It is highly probably, as a swimming teacher, that you will have a child with ADHD in your swimming class at some point.. About 3-5% of children within the UK are affected with ADHD.
What is ADHD
Everyone with ADHD will be different, but there are some common behaviours which children may display like:
Find it hard to keep still
Have a lot of energy
Talk a lot
Find it hard to focus
Unable to control impulsive behaviour
Whilst this can be true of all of us, children with ADHD find it gets in the way of them doing stuff in their day-to-day lives. Their brains work differently, so they need to learn in a different way. It's because when different parts of the brain try to talk to each other the messages in some parts cannot be sent properly, which is why a child may get fidgety when they should be still or shout out when they need to be listening. All children are different so having an understanding of what's happening for a child with ADHD will really help you to know how you can best support them during their lessons or have more understanding of why they are behaving they way they are. And not just being 'naughty'.
How you can support children with ADHD
A one-size fits all reaction to challenging behaviour doesn't help and certainly getting frustrated or angry is not the solution. It may take a little time, and a bit of trail and error to know what will work and often the child will be able to tell what they need.
Some suggested tips to introduce:
Finding out what the child is interested in and incorporating those interests into your lesson plans
Give the child the opportunity to talk to you and ask you for help if they don't understand - this can be quite tricky if you are stood on poolside during the lesson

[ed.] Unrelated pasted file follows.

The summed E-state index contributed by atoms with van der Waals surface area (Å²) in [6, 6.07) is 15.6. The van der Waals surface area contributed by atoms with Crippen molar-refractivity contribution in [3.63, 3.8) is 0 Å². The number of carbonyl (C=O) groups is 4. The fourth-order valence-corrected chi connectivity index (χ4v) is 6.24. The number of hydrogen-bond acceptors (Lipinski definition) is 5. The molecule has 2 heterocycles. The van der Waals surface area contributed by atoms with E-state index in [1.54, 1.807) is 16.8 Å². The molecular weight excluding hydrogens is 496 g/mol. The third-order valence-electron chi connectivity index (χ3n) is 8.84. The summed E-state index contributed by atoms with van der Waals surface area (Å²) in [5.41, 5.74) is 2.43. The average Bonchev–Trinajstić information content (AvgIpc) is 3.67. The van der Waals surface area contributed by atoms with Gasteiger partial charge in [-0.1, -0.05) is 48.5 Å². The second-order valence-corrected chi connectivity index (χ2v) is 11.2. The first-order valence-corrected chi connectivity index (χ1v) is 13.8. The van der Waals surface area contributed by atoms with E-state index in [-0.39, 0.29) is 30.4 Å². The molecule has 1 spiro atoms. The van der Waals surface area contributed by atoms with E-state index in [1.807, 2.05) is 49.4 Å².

Having a routine to the lesson
Letting the parent and child arrive to your lessons earlier so they can find out what the plan is for that particular lesson, to prepare themselves for it and understand what will be expected of them.
ADHD will have a huge impact on a child's life. Making and keeping friendships can be a challenge so they can experience rejection from their peers, which may lead them to experiencing high levels of anxiety and loneliness.
For some children they may not develop time awareness so won't be able to track time passing. This may mean getting so engrossed in something, that they don't realise they should have moved on to doing something else - frustrating for a teacher but totally understandable for a child with ADHD.
Undertaking exercise is a great way to help control the symptoms of ADHD, so the more we can encourage children with ADHD to join our swimming lesson and schools the more supported the child will feel and have skills they can use to support themselves all the way through their life.
If you do have a child in your lesson with ADHD and you want to know more about it here are some useful websites to browse: